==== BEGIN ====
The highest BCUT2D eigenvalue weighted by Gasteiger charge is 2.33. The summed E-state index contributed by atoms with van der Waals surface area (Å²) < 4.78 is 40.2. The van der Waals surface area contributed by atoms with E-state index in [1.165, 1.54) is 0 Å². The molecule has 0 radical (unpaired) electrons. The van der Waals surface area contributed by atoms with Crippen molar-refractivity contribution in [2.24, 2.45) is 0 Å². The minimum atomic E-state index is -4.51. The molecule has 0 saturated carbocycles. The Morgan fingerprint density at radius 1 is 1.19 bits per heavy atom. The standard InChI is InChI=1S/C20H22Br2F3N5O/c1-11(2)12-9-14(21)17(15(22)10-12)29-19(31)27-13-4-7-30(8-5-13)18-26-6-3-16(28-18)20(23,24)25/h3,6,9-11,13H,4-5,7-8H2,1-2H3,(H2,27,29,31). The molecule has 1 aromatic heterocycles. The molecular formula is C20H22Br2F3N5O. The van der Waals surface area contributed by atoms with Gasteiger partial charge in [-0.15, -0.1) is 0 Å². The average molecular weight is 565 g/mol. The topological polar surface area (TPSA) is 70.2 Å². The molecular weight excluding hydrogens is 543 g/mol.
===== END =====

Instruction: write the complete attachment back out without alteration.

The highest BCUT2D eigenvalue weighted by Gasteiger charge is 2.33. The summed E-state index contributed by atoms with van der Waals surface area (Å²) < 4.78 is 40.2. The van der Waals surface area contributed by atoms with E-state index in [1.165, 1.54) is 0 Å². The molecule has 0 radical (unpaired) electrons. The van der Waals surface area contributed by atoms with Crippen molar-refractivity contribution in [2.24, 2.45) is 0 Å². The minimum atomic E-state index is -4.51. The molecule has 0 saturated carbocycles. The Morgan fingerprint density at radius 1 is 1.19 bits per heavy atom. The standard InChI is InChI=1S/C20H22Br2F3N5O/c1-11(2)12-9-14(21)17(15(22)10-12)29-19(31)27-13-4-7-30(8-5-13)18-26-6-3-16(28-18)20(23,24)25/h3,6,9-11,13H,4-5,7-8H2,1-2H3,(H2,27,29,31). The molecule has 1 aromatic heterocycles. The molecular formula is C20H22Br2F3N5O. The van der Waals surface area contributed by atoms with Gasteiger partial charge in [-0.15, -0.1) is 0 Å². The average molecular weight is 565 g/mol. The topological polar surface area (TPSA) is 70.2 Å². The molecular weight excluding hydrogens is 543 g/mol.